As one longtime observer of the state’s politics put it to me: “The astonishing story is that he’s running for governor, and he’s been able to do it without putting out a plan for the biggest budget crisis in history.” The budget crisis is really the only issue that matters, and Sandoval, a former federal judge, state attorney general, assemblyman and gaming regulator, is too busy visiting schools and combing his enviable head of hair to say what exactly he’s going to do once he’s governor.

Not to worry, though! Legislative leaders and lobbyists are well aware of the crisis and conferring privately as we speak. Just about everyone other than the farthest reaches of the Tea Party movement understands the budget crisis can’t be solved with cuts alone without shutting down Nevada as a going concern. They’re already readying some mixture of cuts and new taxes.

The problem, however, is that this is the worst possible legislative session to try for some grand bargain to fix the problem.

“Between all the new blood, the budget crisis and redistricting, my God,” David Damore, a UNLV political scientist, said with a rueful laugh.

New blood refers to all the new legislators who owe their new careers to term limits, which forced out 17 of the 63 lawmakers last session, though a few will switch houses. “Amateur hour” is how one observer put it. Their campaigns, like most campaigns for the Legislature, have been almost perfectly free of substance.

Democratic Speaker Barbara Buckley, who ran the Assembly like a military academy, is gone, to be replaced by John Oceguera. “Oceguera’s no Buckley,” Damore noted.

Assembly Majority Leader John Oceguera, D-Las Vegas, and Speaker Barbara Buckley, D-Las Vegas, each indicated a lack of sympathy toward lobbyists' waning influence in the Legislature.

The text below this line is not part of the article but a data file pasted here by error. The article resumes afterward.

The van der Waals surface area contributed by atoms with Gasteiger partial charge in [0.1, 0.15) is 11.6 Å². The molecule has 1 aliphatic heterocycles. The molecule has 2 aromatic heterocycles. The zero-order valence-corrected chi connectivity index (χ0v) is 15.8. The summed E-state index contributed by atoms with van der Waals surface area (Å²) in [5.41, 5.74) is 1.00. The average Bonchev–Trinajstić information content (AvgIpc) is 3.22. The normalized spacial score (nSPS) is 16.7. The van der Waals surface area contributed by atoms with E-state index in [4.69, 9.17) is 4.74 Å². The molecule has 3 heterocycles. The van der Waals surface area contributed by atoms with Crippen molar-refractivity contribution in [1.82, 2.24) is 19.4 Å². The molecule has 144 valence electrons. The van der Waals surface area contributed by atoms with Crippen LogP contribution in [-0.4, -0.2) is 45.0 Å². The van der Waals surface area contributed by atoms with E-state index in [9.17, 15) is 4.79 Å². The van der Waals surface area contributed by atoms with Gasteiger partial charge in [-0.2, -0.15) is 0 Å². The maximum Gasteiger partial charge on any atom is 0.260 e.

Assembly Majority Leader John Oceguera, D-Las Vegas, and Speaker Barbara Buckley, D-Las Vegas, each indicated a lack of sympathy toward lobbyists' waning influence in the Legislature.

Senate Majority Leader Steven Horsford delivers a speech in which he calls for corporations to pay their fair share on Day Four of the special legislative session Friday, Feb. 26, 2010 in Carson City.

Senate Majority Leader Steven Horsford delivers a speech in which he calls for corporations to pay their fair share on Day Four of the special legislative session Friday, Feb. 26, 2010 in Carson City.

Even if he were, he’ll have fewer Democratic seats and several insubordinate lieutenants, made all the more so because they know Oceguera will be gone after just one session, forced out by term limits. There’s also been significant staff turnover, with decades of experience and expertise gone with a poof.

Redistricting, meanwhile, is the thorny process by which the Legislature uses the latest census data to re-draw both legislative and Congressional districts every 10 years. Or to put it another way, this is when elected officials pick their voters.

And it is expected to be a complete melee. Nevada will likely be granted a new Congressional district, which means anyone with Washington ambitions will want to draw the district to his liking. Enter both Oceguera and Steven Horsford, the Senate Democratic leader. Each could hold any budget solution hostage to his own ambitions if they can’t agree on a map for the new district. Current members of Congress will also stick their noses in, demanding their districts be drawn with more members of their own party. Then there’s North vs. South. As Southern Nevada has grown faster than Northern Nevada, we’ve won more seats, as we should. But the northern and the rural counties will fight, once again using the budget as a bargaining tool.

Finally, the Republican caucuses of both houses of the Legislature will be far more conservative than in the past. Getting any of them to approve a tax increase, especially after Sandoval promised he’d fix the crisis without one, is going to be next to impossible.

So you see? We’re doomed.